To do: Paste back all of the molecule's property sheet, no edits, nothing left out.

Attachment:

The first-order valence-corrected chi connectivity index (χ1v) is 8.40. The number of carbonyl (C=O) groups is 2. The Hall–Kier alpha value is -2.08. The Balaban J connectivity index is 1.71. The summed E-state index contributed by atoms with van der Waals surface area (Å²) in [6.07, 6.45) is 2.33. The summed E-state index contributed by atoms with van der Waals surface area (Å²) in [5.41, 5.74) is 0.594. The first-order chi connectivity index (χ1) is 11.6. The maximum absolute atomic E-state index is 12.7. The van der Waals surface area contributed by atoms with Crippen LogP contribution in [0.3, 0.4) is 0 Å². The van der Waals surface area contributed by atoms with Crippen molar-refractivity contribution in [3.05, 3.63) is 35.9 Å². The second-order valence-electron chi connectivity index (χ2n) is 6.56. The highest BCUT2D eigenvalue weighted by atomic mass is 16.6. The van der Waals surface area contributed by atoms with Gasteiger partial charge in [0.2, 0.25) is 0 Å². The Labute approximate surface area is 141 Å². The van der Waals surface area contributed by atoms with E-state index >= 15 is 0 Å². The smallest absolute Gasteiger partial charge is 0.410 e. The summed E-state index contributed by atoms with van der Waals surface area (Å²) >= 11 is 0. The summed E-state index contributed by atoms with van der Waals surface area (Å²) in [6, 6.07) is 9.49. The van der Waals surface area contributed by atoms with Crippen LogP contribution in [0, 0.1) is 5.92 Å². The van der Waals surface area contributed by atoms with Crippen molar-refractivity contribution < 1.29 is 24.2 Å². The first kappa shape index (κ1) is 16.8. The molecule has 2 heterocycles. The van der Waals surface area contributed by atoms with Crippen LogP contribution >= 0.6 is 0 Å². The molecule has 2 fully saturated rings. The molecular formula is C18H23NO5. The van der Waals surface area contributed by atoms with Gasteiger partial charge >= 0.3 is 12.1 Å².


The first-order valence-corrected chi connectivity index (χ1v) is 8.40. The number of carbonyl (C=O) groups is 2. The Hall–Kier alpha value is -2.08. The Balaban J connectivity index is 1.71. The summed E-state index contributed by atoms with van der Waals surface area (Å²) in [6.07, 6.45) is 2.33. The summed E-state index contributed by atoms with van der Waals surface area (Å²) in [5.41, 5.74) is 0.594. The first-order chi connectivity index (χ1) is 11.6. The maximum absolute atomic E-state index is 12.7. The van der Waals surface area contributed by atoms with Crippen LogP contribution in [0.3, 0.4) is 0 Å². The van der Waals surface area contributed by atoms with Crippen molar-refractivity contribution in [3.05, 3.63) is 35.9 Å². The second-order valence-electron chi connectivity index (χ2n) is 6.56. The highest BCUT2D eigenvalue weighted by atomic mass is 16.6. The van der Waals surface area contributed by atoms with Gasteiger partial charge in [0.2, 0.25) is 0 Å². The Labute approximate surface area is 141 Å². The van der Waals surface area contributed by atoms with E-state index >= 15 is 0 Å². The smallest absolute Gasteiger partial charge is 0.410 e. The summed E-state index contributed by atoms with van der Waals surface area (Å²) >= 11 is 0. The summed E-state index contributed by atoms with van der Waals surface area (Å²) in [6, 6.07) is 9.49. The van der Waals surface area contributed by atoms with Crippen LogP contribution in [0, 0.1) is 5.92 Å². The van der Waals surface area contributed by atoms with Crippen molar-refractivity contribution < 1.29 is 24.2 Å². The first kappa shape index (κ1) is 16.8. The molecule has 2 heterocycles. The van der Waals surface area contributed by atoms with Crippen LogP contribution >= 0.6 is 0 Å². The molecule has 2 fully saturated rings. The molecular formula is C18H23NO5. The van der Waals surface area contributed by atoms with Gasteiger partial charge >= 0.3 is 12.1 Å².